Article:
My disk is filling up. How can I find the culprit?

Avatar Linode 4 months, 1 week ago

My drive on my Linode is filling up, and I can't figure out where the most disk space is being used!

1 Reply

There are a few useful tools available to help you find what is using up the most disk space on your Linode. The first step I would recommend is taking a look at your Linode's df -h and df -i output. df -h will tell you how much disk space is being used, while df -i will tell you how many inodes, or how many files are on the Linode.

df -h
Filesystem      Size  Used Avail Use% Mounted on
/dev/root        20G   16G  3.4G  82% /
devtmpfs        488M     0  488M   0% /dev
tmpfs           490M  176K  490M   1% /dev/shm
tmpfs           490M   16M  475M   4% /run
tmpfs           5.0M     0  5.0M   0% /run/lock
tmpfs           490M     0  490M   0% /sys/fs/cgroup
/dev/sdc         20G  204M   19G   2% /mnt/readspeed
tmpfs            98M   32K   98M   1% /run/user/110
tmpfs            98M     0   98M   0% /run/user/1000

df -i
Filesystem      Inodes  IUsed   IFree IUse% Mounted on
/dev/root      1228608 170095 1058513   14% /
devtmpfs        124707   1387  123320    2% /dev
tmpfs           125413      6  125407    1% /dev/shm
tmpfs           125413   1275  124138    2% /run
tmpfs           125413      4  125409    1% /run/lock
tmpfs           125413     17  125396    1% /sys/fs/cgroup
/dev/sdc       1310720     13 1310707    1% /mnt/readspeed
tmpfs           125413     18  125395    1% /run/user/110
tmpfs           125413      4  125409    1% /run/user/1000

In the above example, 82% of my Linode's disk space is being used up, but only 14% of the inodes. This indicates to me that large file(s) are responsible for the majority of the disk space on my Linode. From there, I can begin searching.

Using DU

One useful command you can run is a variation of duwhich will tell you the disk usage of each file recursively for all directories. The command I would generally recommend running is sudo du -ahx / | sort -rh | head -n 20. This is a quick and easy way to find the largest file on your Linode as it scans the entire root directory and provides you with the largest folder and file:

sudo du -ahx / | sort -rh | head -n 20
16G    /
11G    /home/scrane/file.txt
11G    /home/scrane
11G    /home
3.1G    /usr
1.7G    /usr/lib
1010M    /usr/share
977M    /home/scrane/1gb.file
975M    /var
866M    /usr/lib/x86_64-linux-gnu
633M    /var/lib
331M    /var/cache
309M    /var/cache/apt
279M    /usr/bin
249M    /var/lib/clamav
237M    /usr/lib/libreoffice
216M    /var/cache/apt/archives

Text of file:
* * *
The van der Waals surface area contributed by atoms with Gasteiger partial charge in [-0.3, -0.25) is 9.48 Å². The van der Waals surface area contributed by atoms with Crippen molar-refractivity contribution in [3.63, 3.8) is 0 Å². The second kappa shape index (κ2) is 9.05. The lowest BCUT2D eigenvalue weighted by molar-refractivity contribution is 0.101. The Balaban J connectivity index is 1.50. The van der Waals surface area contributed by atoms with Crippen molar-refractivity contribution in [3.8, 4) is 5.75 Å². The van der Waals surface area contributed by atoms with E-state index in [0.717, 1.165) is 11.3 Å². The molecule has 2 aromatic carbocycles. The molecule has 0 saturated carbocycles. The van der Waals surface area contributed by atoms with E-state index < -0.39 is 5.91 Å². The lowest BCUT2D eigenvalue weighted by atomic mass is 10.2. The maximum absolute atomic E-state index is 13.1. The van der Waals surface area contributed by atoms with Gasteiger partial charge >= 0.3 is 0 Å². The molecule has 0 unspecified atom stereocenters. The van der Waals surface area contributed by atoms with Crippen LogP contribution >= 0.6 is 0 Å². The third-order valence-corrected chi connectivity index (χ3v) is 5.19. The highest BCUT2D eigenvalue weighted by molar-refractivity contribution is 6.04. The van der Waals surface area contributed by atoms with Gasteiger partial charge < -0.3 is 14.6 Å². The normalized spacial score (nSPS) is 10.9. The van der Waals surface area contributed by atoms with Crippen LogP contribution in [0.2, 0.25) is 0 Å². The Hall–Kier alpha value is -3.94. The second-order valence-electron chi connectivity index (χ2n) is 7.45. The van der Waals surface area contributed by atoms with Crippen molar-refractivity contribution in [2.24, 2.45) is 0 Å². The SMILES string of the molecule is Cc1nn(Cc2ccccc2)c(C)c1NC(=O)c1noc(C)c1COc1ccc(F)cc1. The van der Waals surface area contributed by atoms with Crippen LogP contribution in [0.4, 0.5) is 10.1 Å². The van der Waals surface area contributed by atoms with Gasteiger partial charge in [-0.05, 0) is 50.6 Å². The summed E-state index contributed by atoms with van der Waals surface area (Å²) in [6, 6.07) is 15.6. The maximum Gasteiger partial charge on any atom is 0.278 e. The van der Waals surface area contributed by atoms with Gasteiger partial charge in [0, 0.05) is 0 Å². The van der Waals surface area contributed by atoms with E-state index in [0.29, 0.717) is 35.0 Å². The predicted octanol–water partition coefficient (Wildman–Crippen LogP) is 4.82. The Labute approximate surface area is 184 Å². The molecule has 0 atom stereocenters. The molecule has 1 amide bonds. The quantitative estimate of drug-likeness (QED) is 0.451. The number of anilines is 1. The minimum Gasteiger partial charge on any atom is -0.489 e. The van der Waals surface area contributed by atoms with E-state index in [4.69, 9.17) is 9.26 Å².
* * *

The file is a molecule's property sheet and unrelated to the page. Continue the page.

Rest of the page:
204M    /usr/share/fonts
185M    /usr/lib/libreoffice/program
175M    /var/lib/apt/lists

Based on the above, I have two large files I would want to consider removing: the file.txt and the 1gb.file.

NCDU

Another really useful tool to help you better visualize your filesystem is ncdu. This isn't included in Linode's base images, however you can quickly install it on your Linode using apt-get or yum. ncdu is a visual, interactive way to take a look at your Linode's filesystem structure and allows you to browse to find your largest folders.

sudo ncdu /
ncdu 1.11 ~ Use the arrow keys to navigate, press ? for help
--- / ---------------------------------------------------------------------------------------------------------------------------------------------------
   11.0 GiB [##########] /home
    3.0 GiB [##        ] /usr
  974.4 MiB [          ] /var
  160.0 MiB [          ] /mnt
   95.8 MiB [          ] /lib
   31.7 MiB [          ] /boot
.  15.2 MiB [          ] /run
   12.8 MiB [          ] /etc
   12.6 MiB [          ] /bin
   12.4 MiB [          ] /sbin
  176.0 KiB [          ] /dev
  140.0 KiB [          ] /opt
   52.0 KiB [          ] /tmp
   40.0 KiB [          ] /root
e  16.0 KiB [          ] /lost+found
    8.0 KiB [          ] /media
    8.0 KiB [          ] /snap
    4.0 KiB [          ] /lib64
e   4.0 KiB [          ] /srv
.   0.0   B [          ] /proc
    0.0   B [          ] /sys
@   0.0   B [          ]  initrd.img
@   0.0   B [          ]  vmlinuz

Total disk usage:  15.3 GiB  Apparent size:  15.2 GiB  Items: 291507

Looking at that output, I can see that /home is using up the most disk space, followed by /usr. If I press the right arrow key, the screen looks like this:

--- /home -----------------------------------------------------------------------------------------------------------------------------------------------
 /..
   11.0 GiB [##########] /scrane
Total disk usage:  11.0 GiB  Apparent size:  11.0 GiB  Items: 737

Then again to go into /home/scrane.

--- /home/scrane ------------------------------------------------------------------------------------------------------------------------------------
                         /..
   10.0 GiB [##########]  file.txt